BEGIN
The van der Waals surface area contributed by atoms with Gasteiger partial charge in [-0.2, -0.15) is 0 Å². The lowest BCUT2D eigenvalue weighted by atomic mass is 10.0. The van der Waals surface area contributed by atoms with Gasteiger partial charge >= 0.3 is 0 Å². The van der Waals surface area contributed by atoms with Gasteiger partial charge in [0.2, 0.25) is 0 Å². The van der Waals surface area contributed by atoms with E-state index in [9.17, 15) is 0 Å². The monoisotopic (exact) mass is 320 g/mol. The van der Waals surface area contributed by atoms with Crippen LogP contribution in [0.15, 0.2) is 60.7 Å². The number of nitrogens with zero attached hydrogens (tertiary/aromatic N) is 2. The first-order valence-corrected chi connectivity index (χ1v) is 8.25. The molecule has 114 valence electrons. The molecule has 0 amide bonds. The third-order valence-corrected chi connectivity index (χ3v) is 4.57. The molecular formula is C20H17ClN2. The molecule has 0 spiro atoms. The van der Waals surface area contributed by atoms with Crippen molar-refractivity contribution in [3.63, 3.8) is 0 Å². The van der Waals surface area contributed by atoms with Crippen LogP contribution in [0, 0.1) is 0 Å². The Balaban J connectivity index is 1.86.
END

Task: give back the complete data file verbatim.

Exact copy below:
The van der Waals surface area contributed by atoms with Gasteiger partial charge in [-0.2, -0.15) is 0 Å². The lowest BCUT2D eigenvalue weighted by atomic mass is 10.0. The van der Waals surface area contributed by atoms with Gasteiger partial charge >= 0.3 is 0 Å². The van der Waals surface area contributed by atoms with Gasteiger partial charge in [0.2, 0.25) is 0 Å². The van der Waals surface area contributed by atoms with E-state index in [9.17, 15) is 0 Å². The monoisotopic (exact) mass is 320 g/mol. The van der Waals surface area contributed by atoms with Crippen LogP contribution in [0.15, 0.2) is 60.7 Å². The number of nitrogens with zero attached hydrogens (tertiary/aromatic N) is 2. The first-order valence-corrected chi connectivity index (χ1v) is 8.25. The molecule has 114 valence electrons. The molecule has 0 amide bonds. The third-order valence-corrected chi connectivity index (χ3v) is 4.57. The molecular formula is C20H17ClN2. The molecule has 0 spiro atoms. The van der Waals surface area contributed by atoms with Crippen molar-refractivity contribution in [3.63, 3.8) is 0 Å². The van der Waals surface area contributed by atoms with Crippen LogP contribution in [0, 0.1) is 0 Å². The Balaban J connectivity index is 1.86.